One’s home may be their castle but that doesn’t mean the furnishings have to look medieval. These 15 futuristic furniture concept designs prove there’s a lot of future in furniture… not to mention the letters R, N and I. Warning: the designs are awesome but their practicality may vary – do not try these at home, kids.
(image via: DVice)
Reaching for the future sometimes entails reaching back into one’s past – as these way cool LunaBlocks prove so well. They’re basically jumbo-sized LEGO bricks that can be assembled to make sofas, coffee tables, whatever furnishings you require. Don’t go hog wild though… the blocks need to be shipped from the manufacturer in France and cost $20 to $55 per brick.
Roll-top Desk Revisited
(image via: Mebelux)
These days homes often house offices and offices are looking more like homes. Some things never change, though, such as a desk at which to do one’s work. The classic roll-top desk has evolved into what Polish design firm Mebelux calls Angular – a misnomer because it’s anything but!
Soothe Your Spirit
(image via: Zamazing)
The Ghost lounge by Cedri Martini is just the thing to soothe the spirit (or perhaps imbibe some); its organic styling is easy on the eyes as well. Made from fiberglass and displaying a finish any Corvette would envy, Martini’s Ghost lounge awaits those shaken and stirred by their busy workdays.
Sonic Chair Looks Good, Sounds Great!
(images via: Chairblog and DesignHotels)
The Sonic Chair takes the look of Space Odyssey and adds a surround soundtrack suitable to the post-2001 world. The Sonic Chair comes in 35 different colors and allows users to connect an iPod or a notebook computer to enjoy their favorite music in a self-contained setting.
(images via: Unica Home and Mocoloco)
Named after Morpheus, the ancient Greek god of sleep, Morfeo sofa was designed by Giovannoni and Rodrigo Torres for avant garde furniture retailer Domodinamica. Morfeo adds a dash of practical whimsy to any room setting with its bendable, Shrek-style twin reading lamps, and when it’s time to sleep pulls out into a cozy sofa bed. Donkey end-table not included.
(image via: Core77)
Phillip Grass is a Danish designer – which has nothing to do with either pastries or music (that would be Philip Glass). It does have a lot to do with very cool, very fast looking furniture like the Accelerator Sofa above. If Luke Skywalker wanted to kick back with a cold one, here’s where he’d want to do it.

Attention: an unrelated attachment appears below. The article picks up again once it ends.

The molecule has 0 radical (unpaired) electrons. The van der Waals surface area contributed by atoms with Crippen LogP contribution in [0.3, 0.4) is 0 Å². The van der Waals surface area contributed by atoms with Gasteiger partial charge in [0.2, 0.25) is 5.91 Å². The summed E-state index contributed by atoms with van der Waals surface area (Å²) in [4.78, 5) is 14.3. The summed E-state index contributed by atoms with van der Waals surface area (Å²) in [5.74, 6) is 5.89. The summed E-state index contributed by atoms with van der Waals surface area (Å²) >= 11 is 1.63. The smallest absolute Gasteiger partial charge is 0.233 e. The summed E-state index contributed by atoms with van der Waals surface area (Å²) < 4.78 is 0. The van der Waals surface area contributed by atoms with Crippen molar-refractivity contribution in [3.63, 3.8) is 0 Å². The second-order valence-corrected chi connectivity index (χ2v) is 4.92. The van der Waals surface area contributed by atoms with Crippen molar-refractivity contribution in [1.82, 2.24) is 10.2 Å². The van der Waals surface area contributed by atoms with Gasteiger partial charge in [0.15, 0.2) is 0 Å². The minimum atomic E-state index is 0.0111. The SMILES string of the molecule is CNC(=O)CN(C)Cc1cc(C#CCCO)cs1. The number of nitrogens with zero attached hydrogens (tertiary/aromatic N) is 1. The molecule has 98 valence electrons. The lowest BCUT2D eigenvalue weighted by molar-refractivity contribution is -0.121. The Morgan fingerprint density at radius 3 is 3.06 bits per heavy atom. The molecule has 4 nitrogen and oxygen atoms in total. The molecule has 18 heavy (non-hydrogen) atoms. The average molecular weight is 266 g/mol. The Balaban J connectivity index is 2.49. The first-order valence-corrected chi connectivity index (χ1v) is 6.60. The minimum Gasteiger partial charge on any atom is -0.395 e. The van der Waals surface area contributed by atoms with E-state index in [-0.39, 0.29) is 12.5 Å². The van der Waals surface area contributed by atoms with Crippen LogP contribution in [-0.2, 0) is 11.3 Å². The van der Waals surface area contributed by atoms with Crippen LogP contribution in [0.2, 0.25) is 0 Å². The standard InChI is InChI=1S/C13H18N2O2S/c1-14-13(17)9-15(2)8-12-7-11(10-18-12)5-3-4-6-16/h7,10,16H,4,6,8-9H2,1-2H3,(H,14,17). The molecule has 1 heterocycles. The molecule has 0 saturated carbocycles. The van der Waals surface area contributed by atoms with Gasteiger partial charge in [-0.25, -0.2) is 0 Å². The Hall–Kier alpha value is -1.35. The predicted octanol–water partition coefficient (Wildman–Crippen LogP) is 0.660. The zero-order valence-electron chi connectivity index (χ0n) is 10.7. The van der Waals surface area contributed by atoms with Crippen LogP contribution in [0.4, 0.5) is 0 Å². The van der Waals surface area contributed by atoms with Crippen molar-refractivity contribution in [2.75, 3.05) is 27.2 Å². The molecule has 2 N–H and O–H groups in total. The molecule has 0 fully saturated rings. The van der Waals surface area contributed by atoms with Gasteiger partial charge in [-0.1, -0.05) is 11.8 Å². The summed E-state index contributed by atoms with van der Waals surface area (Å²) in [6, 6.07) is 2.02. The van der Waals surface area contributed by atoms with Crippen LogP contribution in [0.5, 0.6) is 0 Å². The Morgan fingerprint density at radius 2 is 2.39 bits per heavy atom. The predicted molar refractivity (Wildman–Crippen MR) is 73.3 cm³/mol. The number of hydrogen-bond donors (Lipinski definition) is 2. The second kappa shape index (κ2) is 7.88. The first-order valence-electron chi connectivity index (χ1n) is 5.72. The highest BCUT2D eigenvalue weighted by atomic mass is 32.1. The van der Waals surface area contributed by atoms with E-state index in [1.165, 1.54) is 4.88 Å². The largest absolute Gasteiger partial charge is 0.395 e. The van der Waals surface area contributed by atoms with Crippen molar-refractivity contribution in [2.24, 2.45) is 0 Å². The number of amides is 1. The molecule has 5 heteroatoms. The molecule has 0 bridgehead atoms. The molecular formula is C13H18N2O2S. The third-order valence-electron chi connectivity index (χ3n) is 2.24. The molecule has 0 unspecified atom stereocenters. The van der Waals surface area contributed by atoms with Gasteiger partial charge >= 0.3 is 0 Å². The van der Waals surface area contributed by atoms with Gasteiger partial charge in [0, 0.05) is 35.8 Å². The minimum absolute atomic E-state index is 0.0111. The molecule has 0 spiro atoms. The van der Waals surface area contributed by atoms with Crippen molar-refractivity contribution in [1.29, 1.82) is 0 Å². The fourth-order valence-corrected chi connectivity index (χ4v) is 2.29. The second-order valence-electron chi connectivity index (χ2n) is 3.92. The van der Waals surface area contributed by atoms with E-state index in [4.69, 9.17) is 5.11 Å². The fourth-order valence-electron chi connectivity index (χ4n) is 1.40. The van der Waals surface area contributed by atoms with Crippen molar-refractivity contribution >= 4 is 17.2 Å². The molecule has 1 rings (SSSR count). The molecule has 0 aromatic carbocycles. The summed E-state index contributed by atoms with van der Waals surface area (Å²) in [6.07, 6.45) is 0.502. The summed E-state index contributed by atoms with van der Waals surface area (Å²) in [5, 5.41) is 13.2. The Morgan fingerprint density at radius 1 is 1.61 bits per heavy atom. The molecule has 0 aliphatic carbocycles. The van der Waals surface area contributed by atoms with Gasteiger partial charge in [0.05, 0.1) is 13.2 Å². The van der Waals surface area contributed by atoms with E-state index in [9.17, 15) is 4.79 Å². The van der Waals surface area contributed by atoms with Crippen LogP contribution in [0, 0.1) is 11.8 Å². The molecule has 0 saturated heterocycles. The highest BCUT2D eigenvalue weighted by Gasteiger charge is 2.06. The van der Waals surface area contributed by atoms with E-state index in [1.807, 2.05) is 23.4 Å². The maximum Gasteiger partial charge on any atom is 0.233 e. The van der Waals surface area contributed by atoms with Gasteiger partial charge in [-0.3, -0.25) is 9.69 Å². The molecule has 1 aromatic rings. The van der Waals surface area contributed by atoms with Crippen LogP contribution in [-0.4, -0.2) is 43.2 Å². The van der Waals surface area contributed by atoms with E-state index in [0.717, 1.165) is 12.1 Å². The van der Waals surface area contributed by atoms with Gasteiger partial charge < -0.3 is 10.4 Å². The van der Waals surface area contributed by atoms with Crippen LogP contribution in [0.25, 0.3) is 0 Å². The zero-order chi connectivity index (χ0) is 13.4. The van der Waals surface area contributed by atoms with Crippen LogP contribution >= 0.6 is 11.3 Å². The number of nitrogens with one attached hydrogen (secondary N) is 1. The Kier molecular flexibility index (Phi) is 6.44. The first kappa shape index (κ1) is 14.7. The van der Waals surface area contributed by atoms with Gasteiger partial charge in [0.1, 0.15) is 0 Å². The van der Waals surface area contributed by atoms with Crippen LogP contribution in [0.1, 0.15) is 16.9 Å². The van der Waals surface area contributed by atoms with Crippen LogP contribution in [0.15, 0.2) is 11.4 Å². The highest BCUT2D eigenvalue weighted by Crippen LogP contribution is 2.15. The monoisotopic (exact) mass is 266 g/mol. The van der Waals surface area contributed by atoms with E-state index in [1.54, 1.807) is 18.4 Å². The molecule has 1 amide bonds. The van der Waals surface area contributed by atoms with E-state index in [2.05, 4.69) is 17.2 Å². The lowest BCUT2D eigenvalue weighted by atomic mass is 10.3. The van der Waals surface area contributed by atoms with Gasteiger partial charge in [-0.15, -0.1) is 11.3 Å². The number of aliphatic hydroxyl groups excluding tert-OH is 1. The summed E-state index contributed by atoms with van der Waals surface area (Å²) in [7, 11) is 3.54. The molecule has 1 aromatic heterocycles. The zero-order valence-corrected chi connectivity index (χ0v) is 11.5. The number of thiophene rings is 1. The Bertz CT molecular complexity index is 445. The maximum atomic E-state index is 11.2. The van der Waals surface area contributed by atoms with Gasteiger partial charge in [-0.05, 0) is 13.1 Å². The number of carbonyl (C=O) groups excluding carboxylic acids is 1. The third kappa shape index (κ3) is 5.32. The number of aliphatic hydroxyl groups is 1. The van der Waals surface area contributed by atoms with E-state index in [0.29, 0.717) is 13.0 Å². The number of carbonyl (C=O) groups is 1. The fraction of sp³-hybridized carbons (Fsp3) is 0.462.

(image via: Freshome)
Alessandro Bêda couldn’t come up with a catchy name for the above chair, which goes by the non-name Untitled Chair. He did put a lot of effort into its mechanics, however. Each of the 100 tall rectangular blocks that make up the chair’s seating surface is mounted on a gas-filled shock absorber, thus allowing the seat to conform to the sitter’s posterior providing an optimum level of support. Sort of a “Shock Chair”, though that may cause people to think of Old Sparky, the prison electric chair. Maybe leaving the chair untitled was a better idea after all.
Foam For Your Home
(image via: Furniture Store Blog)
Future is as future does, to paraphrase Forrest Gump. Meritalia’s Air Lounge system swathes cold cured molded foam over an electro welded inner steel frame, resulting in a variety of futuristic forms not attainable through traditional craftsmanship.
(image via: Cubeme)
Japanese houses and apartments, especially those in built-up urban centers like Tokyo and Osaka, tend to be small by western standards. Having a home office, guest room or extra kitchen is often just a dream – but is now a reality! Toshihiko Suzuki’s Kenchikukagu is a big word for this very compact series of foldable, roll-away rooms-in-a-box. The following video shows the sleek, stylish and very practical designs in action:
Jetson Family Dining
(images via: Freshome and Coroflot)
Turkish designer Fatih Can Saröz thinks that “The dinners are one of the most special times for all families,” and really, who’s going to argue the point? Saröz created the Kure six-person dining set as an expression of his philosophy. It’s not much of a space-saver but it DOES glow with white light above and blue below. Certainly eating at the Kure table would make for a very special time indeed.
Island in the Z
(images via: Businessweek and Planakitchen)
The Z. Island was designed by Zaha Hadid for Scholtes, Ernestomeda and DuPont, the latter providing their signature faux-ceramic Corian. The island boats a number of futuristic features that accommodate technology already available today, including a multimedia entertainment system with an Apple Mac Mini and a flat-screen TV.
Turning the Tables
(image via: Tuvie)
Aslihan Yilmaz is yet another Turkish designer who’s made kitchens that much hotter. With the Kitchen Mood concept, a fully functional kitchen including an ultrasonic dishwasher folds together when not being used.
(image via: Bagno Bandini)
This coordinated bathroom set by Bagna Bandini exhibits the very best of ultra-modern Italian design.
(image via: Bagno Bandini)
Rounded forms, flowing lines and freedom from clutter suit what is for most of us, the room in which we prepare ourselves to meet the day – or night.
Clear View Ahead
(image via: Momoy)
The Ebb series of so-called “bathroom furniture” from UStogether looks like nothing you’ve ever seen before. Clear fronts to the sink basins and even the bathtub surprise at first, then seem almost natural in a starshippy sort of way.
Backyard to the Future
(image via: Apartment Therapy)
Closing out takes us out of the house but cool furniture likes to step out sometime, even if it’s just as far as your backyard. The Obelisk gets out all right – WAY out. The set of 4 chairs and a matching coffee table stacks into a vaguely ICBM-ish tower when you’re not using them. The design comes from Dedon, who’ve hit the futuristic bulls-eye dead on.